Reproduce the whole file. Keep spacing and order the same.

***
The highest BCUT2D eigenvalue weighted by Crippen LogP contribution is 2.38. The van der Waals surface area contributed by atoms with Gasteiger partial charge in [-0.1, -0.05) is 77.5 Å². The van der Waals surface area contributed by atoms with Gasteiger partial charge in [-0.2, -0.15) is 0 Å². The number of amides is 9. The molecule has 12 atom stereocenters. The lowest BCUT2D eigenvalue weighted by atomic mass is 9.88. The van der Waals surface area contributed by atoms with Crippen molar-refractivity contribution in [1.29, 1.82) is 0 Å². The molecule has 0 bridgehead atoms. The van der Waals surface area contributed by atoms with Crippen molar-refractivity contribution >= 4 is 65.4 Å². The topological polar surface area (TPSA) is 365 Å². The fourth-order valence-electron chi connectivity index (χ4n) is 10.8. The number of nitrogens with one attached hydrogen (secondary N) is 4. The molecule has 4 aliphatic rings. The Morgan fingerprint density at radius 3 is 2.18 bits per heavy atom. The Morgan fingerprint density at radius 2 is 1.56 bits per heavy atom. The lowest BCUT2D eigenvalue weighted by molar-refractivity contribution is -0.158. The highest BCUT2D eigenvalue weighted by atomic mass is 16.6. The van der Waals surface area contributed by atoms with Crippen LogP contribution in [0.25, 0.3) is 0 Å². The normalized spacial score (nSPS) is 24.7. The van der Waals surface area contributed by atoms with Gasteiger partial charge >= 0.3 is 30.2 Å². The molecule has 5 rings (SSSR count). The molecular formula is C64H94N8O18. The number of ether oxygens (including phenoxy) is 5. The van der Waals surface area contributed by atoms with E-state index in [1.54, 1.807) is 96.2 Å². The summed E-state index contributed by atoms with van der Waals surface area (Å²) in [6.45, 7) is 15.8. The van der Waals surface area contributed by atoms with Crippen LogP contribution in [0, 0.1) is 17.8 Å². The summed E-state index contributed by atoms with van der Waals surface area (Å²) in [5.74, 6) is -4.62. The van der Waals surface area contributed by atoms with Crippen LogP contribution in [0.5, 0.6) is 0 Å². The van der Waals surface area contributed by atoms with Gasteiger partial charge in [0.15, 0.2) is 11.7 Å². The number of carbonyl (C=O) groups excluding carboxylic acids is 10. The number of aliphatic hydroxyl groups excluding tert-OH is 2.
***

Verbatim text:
The highest BCUT2D eigenvalue weighted by Crippen LogP contribution is 2.38. The van der Waals surface area contributed by atoms with Gasteiger partial charge in [-0.1, -0.05) is 77.5 Å². The van der Waals surface area contributed by atoms with Gasteiger partial charge in [-0.2, -0.15) is 0 Å². The number of amides is 9. The molecule has 12 atom stereocenters. The lowest BCUT2D eigenvalue weighted by atomic mass is 9.88. The van der Waals surface area contributed by atoms with Crippen molar-refractivity contribution in [1.29, 1.82) is 0 Å². The molecule has 0 bridgehead atoms. The van der Waals surface area contributed by atoms with Crippen molar-refractivity contribution >= 4 is 65.4 Å². The topological polar surface area (TPSA) is 365 Å². The fourth-order valence-electron chi connectivity index (χ4n) is 10.8. The number of nitrogens with one attached hydrogen (secondary N) is 4. The molecule has 4 aliphatic rings. The Morgan fingerprint density at radius 3 is 2.18 bits per heavy atom. The Morgan fingerprint density at radius 2 is 1.56 bits per heavy atom. The lowest BCUT2D eigenvalue weighted by molar-refractivity contribution is -0.158. The highest BCUT2D eigenvalue weighted by atomic mass is 16.6. The van der Waals surface area contributed by atoms with Crippen LogP contribution in [0.25, 0.3) is 0 Å². The normalized spacial score (nSPS) is 24.7. The van der Waals surface area contributed by atoms with Gasteiger partial charge >= 0.3 is 30.2 Å². The molecule has 5 rings (SSSR count). The molecular formula is C64H94N8O18. The number of ether oxygens (including phenoxy) is 5. The van der Waals surface area contributed by atoms with E-state index in [1.54, 1.807) is 96.2 Å². The summed E-state index contributed by atoms with van der Waals surface area (Å²) in [6.45, 7) is 15.8. The van der Waals surface area contributed by atoms with Crippen LogP contribution in [0, 0.1) is 17.8 Å². The summed E-state index contributed by atoms with van der Waals surface area (Å²) in [5.74, 6) is -4.62. The van der Waals surface area contributed by atoms with Crippen LogP contribution in [0.5, 0.6) is 0 Å². The van der Waals surface area contributed by atoms with Gasteiger partial charge in [0.15, 0.2) is 11.7 Å². The number of carbonyl (C=O) groups excluding carboxylic acids is 10. The number of aliphatic hydroxyl groups excluding tert-OH is 2.